A banner hangs on the fence for Housing and Dignity Village that reads "resist displacement protect dignity #ungovernable #homes4all #feedthepeople." In the background, a wooden tiny home and a tent can be seen. The tent bears writing that says "housing is a human right."
A banner hangs on the fence of Housing and Dignity Village in 2018. (Alastair Boone)
A recent settlement agreement between the City of Oakland and seven unhoused plaintiffs could lead to big changes to the city’s Encampment Management Policy 

The City of Oakland has agreed to change the way it closes homeless encampments, settling a lawsuit filed in 2018 by seven unhoused plaintiffs of the Housing and Dignity Village (HDV) encampment community.The settlement will enact several meaningful changes to the city’s Encampment Management Policy.

Currently, the city is required to give encampment residents 72 hours’ notice before a sweep. Now, they will need to give a full week’s warning, including detailed plans and contact information for service providers. City workers will also be required to follow strict protocols for collecting, storing, and keeping track of personal posessions taken during sweeps, and make those items available for pickup within 48 hours. The settlement also outlines new policies around extreme weather: It says that the city cannot begin encampment closures in the rain, during weather that exceeds 90 degrees or dips below 42, and when air pollution levels are above 200 AQI.

Under the settlement agreement, the City of Oakland will also pay $250,000 to former HDV residents.

Housing and Dignity Village was an encampment community formed by unhoused women and children in 2018. For three months, residents lived in tents and tiny homes on a vacant, city-owned lot at the intersection of S. Elmhurst and Edes Avenues in deep East Oakland. When the encampment was posted for eviction in November, seven HDV residents sued the city in federal court in an effort to stop the closure, but were unsuccessful. The city posted a closure notice for December, but residents were surprised when dozens of city workers and police officers showed up early one morning to evict them. They say city officials had agreed to postpone the sweep until after a community meeting—a claim the city denies.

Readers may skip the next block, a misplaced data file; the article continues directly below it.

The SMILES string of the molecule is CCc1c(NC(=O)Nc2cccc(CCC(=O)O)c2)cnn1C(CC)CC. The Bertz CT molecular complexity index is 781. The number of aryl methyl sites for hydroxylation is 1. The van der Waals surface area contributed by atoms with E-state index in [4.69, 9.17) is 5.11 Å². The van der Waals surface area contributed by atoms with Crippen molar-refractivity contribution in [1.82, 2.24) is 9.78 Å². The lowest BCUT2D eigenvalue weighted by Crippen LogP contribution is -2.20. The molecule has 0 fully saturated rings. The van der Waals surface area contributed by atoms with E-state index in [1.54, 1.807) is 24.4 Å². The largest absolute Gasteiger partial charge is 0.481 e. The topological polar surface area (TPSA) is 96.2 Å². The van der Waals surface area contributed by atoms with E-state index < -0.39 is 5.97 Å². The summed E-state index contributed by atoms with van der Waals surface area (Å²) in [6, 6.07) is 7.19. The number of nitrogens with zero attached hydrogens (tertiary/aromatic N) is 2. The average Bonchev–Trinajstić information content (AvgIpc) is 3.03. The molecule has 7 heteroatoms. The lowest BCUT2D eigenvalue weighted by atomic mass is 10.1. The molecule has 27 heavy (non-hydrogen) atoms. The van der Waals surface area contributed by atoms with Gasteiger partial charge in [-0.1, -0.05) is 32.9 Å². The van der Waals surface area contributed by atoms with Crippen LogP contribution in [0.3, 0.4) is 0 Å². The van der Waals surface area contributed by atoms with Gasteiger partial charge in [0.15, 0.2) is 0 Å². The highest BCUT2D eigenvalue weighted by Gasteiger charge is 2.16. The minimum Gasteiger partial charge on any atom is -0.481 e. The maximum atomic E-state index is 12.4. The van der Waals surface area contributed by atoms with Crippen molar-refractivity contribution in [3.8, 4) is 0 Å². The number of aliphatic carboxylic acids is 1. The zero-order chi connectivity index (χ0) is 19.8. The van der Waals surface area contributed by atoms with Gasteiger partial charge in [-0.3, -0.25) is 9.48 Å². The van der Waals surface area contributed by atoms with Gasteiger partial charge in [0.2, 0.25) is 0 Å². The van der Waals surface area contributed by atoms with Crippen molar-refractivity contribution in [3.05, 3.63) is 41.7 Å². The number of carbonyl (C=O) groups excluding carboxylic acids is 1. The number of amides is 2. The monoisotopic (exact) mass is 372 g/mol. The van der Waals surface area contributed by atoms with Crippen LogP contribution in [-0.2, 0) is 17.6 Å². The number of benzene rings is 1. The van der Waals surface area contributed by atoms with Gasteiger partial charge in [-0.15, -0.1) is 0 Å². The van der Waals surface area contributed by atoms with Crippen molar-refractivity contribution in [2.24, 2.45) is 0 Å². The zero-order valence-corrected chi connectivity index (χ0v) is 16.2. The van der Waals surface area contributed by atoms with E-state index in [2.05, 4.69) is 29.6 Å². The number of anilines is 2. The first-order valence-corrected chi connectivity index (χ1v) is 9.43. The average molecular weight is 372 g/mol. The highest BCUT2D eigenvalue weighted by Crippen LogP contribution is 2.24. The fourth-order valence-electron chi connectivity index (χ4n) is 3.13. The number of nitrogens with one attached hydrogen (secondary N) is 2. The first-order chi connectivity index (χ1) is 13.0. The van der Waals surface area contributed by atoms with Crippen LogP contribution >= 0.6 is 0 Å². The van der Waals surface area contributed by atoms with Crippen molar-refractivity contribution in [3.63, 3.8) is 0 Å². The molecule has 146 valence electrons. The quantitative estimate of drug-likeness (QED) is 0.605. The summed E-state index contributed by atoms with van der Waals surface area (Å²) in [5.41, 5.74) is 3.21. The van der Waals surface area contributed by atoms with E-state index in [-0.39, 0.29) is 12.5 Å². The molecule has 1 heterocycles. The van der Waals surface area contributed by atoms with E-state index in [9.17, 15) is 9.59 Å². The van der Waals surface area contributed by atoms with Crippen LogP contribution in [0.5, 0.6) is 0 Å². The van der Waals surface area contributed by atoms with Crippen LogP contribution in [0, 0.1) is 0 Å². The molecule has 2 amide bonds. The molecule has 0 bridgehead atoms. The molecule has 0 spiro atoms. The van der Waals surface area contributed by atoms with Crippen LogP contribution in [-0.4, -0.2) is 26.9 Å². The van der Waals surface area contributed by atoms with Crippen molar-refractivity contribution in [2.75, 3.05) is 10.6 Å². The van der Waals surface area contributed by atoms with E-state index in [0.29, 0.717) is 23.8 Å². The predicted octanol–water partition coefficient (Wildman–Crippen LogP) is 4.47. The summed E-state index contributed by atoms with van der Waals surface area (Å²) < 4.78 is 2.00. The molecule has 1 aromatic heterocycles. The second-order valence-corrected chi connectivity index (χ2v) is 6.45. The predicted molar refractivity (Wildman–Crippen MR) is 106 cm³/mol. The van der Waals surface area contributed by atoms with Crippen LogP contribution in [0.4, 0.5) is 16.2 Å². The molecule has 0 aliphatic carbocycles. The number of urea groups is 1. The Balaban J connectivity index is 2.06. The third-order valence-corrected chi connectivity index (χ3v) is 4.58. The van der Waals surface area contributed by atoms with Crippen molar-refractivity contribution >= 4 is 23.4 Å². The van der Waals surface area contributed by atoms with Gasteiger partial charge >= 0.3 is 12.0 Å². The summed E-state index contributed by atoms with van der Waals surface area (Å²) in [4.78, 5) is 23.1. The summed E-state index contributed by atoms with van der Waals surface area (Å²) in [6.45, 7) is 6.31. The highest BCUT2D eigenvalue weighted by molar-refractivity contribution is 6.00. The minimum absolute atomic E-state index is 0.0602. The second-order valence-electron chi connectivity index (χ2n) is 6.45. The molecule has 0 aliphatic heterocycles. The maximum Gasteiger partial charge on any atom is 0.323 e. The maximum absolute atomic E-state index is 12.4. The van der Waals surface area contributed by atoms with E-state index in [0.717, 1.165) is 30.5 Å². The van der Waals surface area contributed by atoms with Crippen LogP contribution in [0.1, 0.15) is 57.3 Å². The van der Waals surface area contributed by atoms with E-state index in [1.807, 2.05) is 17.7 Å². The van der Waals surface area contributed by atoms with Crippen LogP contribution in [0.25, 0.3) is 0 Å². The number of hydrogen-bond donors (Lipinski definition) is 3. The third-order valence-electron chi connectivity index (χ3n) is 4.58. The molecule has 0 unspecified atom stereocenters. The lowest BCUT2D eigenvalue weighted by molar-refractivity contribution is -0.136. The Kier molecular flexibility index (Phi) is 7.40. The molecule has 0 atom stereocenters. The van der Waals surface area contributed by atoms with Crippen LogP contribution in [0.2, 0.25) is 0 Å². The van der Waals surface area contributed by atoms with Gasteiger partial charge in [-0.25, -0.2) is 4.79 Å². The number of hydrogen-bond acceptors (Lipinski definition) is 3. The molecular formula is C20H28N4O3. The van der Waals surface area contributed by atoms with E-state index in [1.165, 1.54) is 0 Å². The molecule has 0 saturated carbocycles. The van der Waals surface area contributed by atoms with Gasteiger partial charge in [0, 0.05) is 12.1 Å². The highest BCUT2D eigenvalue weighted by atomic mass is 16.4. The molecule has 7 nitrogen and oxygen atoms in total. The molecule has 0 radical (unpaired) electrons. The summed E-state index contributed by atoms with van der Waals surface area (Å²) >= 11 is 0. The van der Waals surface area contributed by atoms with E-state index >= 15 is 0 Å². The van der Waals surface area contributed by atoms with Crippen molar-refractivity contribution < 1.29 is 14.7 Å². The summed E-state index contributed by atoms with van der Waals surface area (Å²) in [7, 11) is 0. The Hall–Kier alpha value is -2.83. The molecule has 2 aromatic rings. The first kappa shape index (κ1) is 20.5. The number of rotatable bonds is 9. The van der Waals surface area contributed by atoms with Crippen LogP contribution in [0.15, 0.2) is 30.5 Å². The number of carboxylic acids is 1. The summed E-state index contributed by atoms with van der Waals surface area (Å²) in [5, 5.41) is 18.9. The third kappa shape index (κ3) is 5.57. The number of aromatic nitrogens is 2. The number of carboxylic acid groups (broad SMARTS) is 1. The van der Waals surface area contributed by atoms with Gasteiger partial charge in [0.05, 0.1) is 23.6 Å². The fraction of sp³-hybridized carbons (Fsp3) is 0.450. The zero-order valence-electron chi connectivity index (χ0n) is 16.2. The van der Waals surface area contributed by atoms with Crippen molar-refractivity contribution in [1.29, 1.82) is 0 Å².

“For now, our home base is the street outside of the gates where the Housing and Dignity Village was. We are a community, a family, a unit. The bonds we have created are like the frame and rafters of a home. They can’t crush and destroy that,” Needa Bee wrote the day after the sweep, for a piece that was published in the January 2019 Street Spirit

The plaintiffs updated their lawsuit after the eviction took place, noting that the city had agreed to postpone the sweep. They also argued that the city failed to offer residents adequate alternative shelter—ahead of the sweep, they were offered one-night stays at congregate shelters where they would not be able to bring their posessions or pets. This is the lawsuit that resulted in a settlement last month.

Though the Oakland City Council voted to approve the settlement in early August, the plaintiffs have not yet signed the agreement. Additionally, though Council President Nikki Fortunato Bas said the policy changes would take effect immediately upon the council’s vote, the new changes were not implemented in encampment sweeps this month. It is unclear whether or not this is because the plaintiffs have yet to submit their approval.

The policy changes outlined in this settlement will provide a significant change in the lives of unsheltered Oaklanders living in encampments. However, that’s just part of what makes this settlement such a big deal: Once it is signed by the plaintiffs, a federal judge will be the ultimate authority on enforcing these policy changes—a big shift in the structure of the city’s encampment management work.

Alastair Boone is the Director of Street Spirit.